SALEM, Ore. (Nov. 5, 2020) – On Tuesday, Oregon voters approved a measure to decriminalize the possession of small amounts of several drugs including heroin and cocaine – despite federal prohibition.
Measure 110 passed by 58.8 percent to 41.2 percent.
The measure decriminalizes personal possession of less than one gram of heroin or methamphetamine; two grams of cocaine; 12 grams of psilocybin mushrooms; 40 doses of LSD, oxycodone or methadone; and one gram or five pills of MDMA. Instead of facing arrest and the possibility of jail time, individuals caught with the drugs will now have a choice between paying a $100 fine or attending free addiction recovery centers. The state will fund the centers with revenue collected from the state’s marijuana tax.
The Oregon Nurses Association, the Oregon chapter of the American College of Physicians and the Oregon Academy of Family Physicians all backed the ballot measure.
“Punishing people for drug use and addiction is costly and hasn’t worked. More drug treatment, not punishment, is a better approach,” the groups said in a joint statement.
Several state district attorneys and law enforcement lobbies strongly opposed the measure.
The Oregon ballot measure takes efforts to decriminalize drugs to the next level. Last month, Ann Arbor became the third city in the U.S. to decriminalize “magic mushrooms.” Oakland and Denver have also effectively decriminalized psilocybin – a substance hallucinogenic substance found in certain mushrooms. A number of studies have shown psilocybin to be effective in the treatment of depression, PTSD, chronic pain and addiction. For instance, a Johns Hopkins study found that “psilocybin produces substantial and sustained decreases in depression and anxiety in patients with life-threatening cancer.”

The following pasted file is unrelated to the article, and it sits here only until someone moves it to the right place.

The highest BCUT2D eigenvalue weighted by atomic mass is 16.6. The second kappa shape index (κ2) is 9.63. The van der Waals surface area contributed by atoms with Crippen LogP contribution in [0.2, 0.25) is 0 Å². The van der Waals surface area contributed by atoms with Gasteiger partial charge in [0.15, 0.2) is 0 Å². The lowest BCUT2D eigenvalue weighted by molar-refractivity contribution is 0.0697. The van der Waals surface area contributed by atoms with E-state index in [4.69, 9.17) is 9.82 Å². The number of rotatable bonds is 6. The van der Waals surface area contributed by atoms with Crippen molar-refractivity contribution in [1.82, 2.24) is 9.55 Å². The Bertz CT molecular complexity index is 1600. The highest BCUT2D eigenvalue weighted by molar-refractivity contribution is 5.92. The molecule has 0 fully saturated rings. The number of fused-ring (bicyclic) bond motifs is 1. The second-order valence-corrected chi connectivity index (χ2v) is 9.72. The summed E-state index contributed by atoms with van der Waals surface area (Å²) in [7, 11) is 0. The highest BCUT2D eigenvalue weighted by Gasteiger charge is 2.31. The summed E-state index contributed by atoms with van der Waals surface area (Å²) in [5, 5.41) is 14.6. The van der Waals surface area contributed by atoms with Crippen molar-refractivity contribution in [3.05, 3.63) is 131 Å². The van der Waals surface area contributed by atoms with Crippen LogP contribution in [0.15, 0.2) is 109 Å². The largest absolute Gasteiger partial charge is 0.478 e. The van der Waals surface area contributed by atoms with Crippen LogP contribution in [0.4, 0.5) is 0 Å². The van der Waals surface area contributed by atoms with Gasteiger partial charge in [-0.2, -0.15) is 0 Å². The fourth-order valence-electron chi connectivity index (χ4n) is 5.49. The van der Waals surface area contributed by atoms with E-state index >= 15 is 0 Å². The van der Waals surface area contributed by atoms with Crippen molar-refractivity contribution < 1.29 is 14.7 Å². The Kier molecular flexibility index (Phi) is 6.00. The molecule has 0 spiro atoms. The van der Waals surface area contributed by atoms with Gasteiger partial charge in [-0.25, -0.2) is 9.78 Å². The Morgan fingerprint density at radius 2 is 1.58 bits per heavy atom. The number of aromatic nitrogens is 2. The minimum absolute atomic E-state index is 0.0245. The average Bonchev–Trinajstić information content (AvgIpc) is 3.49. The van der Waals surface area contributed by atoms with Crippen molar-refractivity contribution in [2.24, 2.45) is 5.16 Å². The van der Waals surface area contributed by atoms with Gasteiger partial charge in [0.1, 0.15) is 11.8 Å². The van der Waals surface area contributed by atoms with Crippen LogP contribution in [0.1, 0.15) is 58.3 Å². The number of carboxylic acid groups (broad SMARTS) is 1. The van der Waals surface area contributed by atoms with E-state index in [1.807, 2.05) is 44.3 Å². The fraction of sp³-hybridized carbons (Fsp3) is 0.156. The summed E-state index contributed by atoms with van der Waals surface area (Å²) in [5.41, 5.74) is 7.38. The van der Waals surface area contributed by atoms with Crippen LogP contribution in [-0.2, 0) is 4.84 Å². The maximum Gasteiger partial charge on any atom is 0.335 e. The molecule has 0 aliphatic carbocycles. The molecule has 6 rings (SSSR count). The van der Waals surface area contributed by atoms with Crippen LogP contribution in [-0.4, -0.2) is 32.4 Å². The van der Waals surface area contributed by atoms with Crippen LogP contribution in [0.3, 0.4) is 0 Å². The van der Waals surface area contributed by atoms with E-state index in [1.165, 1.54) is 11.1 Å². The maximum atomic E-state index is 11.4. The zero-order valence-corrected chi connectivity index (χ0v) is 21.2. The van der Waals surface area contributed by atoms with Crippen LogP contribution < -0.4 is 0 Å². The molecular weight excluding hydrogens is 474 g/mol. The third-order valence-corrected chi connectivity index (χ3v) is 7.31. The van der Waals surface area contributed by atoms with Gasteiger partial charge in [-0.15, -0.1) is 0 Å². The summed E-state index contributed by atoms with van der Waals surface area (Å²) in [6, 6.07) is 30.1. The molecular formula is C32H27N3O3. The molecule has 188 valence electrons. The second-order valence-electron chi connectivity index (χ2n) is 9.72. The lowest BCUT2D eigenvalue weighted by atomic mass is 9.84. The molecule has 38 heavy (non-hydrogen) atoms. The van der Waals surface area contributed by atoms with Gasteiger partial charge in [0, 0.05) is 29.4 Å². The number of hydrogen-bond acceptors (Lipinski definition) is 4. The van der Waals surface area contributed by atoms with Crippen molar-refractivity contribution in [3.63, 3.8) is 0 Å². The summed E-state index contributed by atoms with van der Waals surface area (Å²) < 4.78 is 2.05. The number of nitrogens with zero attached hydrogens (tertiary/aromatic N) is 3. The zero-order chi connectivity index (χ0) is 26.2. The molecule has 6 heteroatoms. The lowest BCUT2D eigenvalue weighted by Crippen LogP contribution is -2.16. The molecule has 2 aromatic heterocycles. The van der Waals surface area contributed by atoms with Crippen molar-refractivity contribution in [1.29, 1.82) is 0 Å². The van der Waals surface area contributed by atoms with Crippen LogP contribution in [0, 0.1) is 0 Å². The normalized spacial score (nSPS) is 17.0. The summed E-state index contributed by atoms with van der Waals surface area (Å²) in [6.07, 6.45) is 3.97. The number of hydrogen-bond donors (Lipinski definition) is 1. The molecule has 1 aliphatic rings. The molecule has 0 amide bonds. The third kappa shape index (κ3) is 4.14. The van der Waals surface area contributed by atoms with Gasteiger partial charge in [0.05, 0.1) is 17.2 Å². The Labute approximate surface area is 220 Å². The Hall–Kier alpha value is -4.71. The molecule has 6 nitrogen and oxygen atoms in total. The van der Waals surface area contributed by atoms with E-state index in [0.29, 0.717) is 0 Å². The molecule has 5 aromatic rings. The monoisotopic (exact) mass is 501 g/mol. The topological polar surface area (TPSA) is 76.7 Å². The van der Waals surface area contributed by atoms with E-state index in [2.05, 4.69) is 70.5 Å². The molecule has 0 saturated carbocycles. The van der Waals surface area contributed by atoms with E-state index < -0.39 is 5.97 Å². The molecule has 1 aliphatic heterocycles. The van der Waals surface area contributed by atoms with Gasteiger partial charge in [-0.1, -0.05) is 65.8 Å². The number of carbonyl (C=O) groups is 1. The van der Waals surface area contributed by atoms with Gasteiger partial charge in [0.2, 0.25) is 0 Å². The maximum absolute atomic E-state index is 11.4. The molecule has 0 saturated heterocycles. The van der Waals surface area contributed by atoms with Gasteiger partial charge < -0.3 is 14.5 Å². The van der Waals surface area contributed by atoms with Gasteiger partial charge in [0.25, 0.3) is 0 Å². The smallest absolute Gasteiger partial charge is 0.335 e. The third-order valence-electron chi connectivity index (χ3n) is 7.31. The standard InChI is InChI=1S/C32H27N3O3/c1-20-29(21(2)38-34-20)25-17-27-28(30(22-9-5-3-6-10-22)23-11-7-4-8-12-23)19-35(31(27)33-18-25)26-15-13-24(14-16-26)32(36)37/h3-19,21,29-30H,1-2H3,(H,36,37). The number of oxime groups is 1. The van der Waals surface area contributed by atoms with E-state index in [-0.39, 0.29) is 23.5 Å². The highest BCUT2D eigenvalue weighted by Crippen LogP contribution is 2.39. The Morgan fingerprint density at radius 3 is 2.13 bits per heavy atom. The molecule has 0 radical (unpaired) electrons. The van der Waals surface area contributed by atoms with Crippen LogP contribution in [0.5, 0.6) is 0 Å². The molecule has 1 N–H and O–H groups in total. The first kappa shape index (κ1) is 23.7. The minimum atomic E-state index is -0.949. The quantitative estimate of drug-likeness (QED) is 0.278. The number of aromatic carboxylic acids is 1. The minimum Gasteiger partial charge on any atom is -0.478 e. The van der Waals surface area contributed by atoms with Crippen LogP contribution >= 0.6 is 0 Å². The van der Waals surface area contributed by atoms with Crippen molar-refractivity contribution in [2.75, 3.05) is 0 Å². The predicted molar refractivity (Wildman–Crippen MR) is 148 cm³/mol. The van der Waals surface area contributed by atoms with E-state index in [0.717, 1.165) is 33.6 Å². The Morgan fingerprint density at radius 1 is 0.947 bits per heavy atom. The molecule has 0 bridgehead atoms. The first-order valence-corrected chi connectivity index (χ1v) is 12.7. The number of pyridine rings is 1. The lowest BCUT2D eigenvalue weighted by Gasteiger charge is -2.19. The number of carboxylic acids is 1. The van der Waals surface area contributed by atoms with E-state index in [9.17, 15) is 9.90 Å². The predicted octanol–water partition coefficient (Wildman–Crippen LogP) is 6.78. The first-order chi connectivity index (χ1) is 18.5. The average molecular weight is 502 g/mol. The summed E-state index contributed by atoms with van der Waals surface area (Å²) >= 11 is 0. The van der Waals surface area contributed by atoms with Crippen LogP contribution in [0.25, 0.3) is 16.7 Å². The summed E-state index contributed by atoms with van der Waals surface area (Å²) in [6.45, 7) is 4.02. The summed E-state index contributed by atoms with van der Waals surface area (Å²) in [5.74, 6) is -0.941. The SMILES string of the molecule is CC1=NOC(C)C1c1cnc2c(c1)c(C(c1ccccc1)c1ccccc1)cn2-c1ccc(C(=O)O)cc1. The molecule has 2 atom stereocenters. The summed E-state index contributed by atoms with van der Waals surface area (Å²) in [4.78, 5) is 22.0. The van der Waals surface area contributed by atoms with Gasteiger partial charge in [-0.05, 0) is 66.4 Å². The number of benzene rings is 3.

Decriminalization efforts at the state and local level are moving forward despite the federal government’s prohibition of these various substances.
Under the Controlled Substances Act (CSA) passed in 1970, the federal government maintains the complete prohibition of many of the drugs on Oregon’s decriminalization list and heavily regulates others. Of course, the federal government lacks any constitutional authority to ban or regulate such substances within the borders of a state, despite the opinion of the politically connected lawyers on the Supreme Court. If you doubt this, ask yourself why it took a constitutional amendment to institute federal alcohol prohibition.
Passage of Measure 110 ends criminal enforcement of laws prohibiting the possession of these and other drugs in Oregon. As we’ve seen with marijuana and hemp, when states and localities stop enforcing laws banning a substance, the federal government finds it virtually impossible to maintain prohibition. For instance, FBI statistics show that law enforcement makes approximately 99 of 100 marijuana arrests under state, not federal law. By curtailing or ending state prohibition, states sweep part of the basis for 99 percent of marijuana arrests.
Furthermore, figures indicate it would take 40 percent of the DEA’s yearly annual budget just to investigate and raid all of the dispensaries in Los Angeles – a single city in a single state. That doesn’t include the cost of prosecution either. The lesson? The feds lack the resources to enforce marijuana prohibition without state and local assistance, and the same will likely hold true with other drugs.
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